How do I Become an Orthopedic Oncologist?
The career path a student takes to become an orthopedic oncologist is complex and lengthy, as this type of oncology career specializes in the diagnosis, treatment, and research of cancerous tumors that infect and attack the skeletal system and its related muscles. A student who wishes to become an orthopedic oncologist must complete a specific set of steps, including medical school, a residency, and a fellowship. This type of medical specialty requires a student to complete rigorous training in orthopedics as well as in the diagnosis and treatment of cancer.
The first step a prospective orthopedic oncologist must take for this career path is to complete an undergraduate degree. This can be completed at a four-year university or through a combination of community college classes and years at a university. Many students choose to focus on pre-medical studies during this process in order to prepare themselves for the rigorous demands of medical school. This is also the time that a student will choose to work hard at excelling in science classes as preparation for the next step in the plan to become an orthopedic oncologist: medical school.
It takes a typical student four years to complete medical school. During this time, an individual who wishes to become an orthopedic oncologist will study the human body and general medical practices. He may focus on orthopedics or oncology, or a combination of the two. Most medical students, however, learn general medicine during this time. Toward the end of medical school, a student also may work in an internship designed to prepare him for his upcoming residency.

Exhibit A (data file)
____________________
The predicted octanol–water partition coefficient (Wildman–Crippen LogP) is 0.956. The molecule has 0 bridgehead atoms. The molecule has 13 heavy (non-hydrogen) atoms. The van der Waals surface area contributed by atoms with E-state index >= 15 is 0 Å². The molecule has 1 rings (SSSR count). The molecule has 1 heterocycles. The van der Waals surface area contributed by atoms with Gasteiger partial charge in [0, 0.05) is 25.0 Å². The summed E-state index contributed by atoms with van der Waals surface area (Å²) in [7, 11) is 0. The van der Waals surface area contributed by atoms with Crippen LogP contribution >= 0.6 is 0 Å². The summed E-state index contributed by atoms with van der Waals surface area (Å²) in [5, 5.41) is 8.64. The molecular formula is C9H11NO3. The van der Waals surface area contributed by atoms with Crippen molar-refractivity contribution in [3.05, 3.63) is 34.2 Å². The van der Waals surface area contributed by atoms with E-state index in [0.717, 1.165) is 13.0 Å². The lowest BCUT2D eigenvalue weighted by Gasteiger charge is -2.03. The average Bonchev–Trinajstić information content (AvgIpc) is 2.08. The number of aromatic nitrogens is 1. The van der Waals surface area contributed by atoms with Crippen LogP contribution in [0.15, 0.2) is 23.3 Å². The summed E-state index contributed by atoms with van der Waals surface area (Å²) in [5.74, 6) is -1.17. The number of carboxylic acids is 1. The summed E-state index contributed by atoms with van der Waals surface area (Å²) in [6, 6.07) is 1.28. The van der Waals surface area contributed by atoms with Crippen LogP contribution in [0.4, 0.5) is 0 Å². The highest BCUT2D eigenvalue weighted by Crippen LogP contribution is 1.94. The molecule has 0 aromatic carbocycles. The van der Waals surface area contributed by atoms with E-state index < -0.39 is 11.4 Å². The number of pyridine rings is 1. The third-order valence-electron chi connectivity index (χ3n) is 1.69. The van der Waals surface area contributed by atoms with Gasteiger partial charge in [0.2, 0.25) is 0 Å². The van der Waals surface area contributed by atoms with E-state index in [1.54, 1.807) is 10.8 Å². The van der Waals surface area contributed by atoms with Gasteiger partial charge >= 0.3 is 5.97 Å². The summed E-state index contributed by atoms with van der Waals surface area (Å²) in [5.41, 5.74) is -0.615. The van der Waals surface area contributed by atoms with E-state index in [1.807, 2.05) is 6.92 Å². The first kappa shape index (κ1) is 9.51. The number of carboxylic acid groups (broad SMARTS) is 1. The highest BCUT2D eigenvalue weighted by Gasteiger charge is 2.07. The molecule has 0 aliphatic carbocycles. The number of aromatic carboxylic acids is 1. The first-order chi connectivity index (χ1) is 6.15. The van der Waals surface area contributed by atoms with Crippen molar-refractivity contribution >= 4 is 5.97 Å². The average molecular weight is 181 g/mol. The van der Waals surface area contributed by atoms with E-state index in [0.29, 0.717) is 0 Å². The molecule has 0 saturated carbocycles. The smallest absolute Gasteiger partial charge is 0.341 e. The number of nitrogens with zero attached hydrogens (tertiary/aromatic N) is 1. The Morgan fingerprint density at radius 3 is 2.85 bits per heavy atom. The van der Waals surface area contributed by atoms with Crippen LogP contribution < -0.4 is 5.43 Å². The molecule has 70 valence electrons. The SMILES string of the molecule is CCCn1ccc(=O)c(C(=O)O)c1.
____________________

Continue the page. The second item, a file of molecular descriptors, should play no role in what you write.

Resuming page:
The third step in the path to become an orthopedic oncologist is the completion of a residency. The student is considered a practicing doctor of medicine at this point, but he must work and receive on-the-job training to complete his education. The length of a residency can vary but is usually a period of five years or more. During this residency, the student will learn surgical techniques and receive training on injury management and other related orthopedic practices.
Once a doctor has completed his residency, he must continue to study his specialty. He will need to qualify and be accepted to a fellowship, during which he will focus on and compile an increasing amount of expertise and experience in the detection and treatment of tumors in the musculoskeletal system. He will learn about specific treatments, such as surgical techniques, radiation, and other types of care necessary for cancer patients. During this period, the doctor will usually be required to do extensive research and publish and present findings to the medical community.
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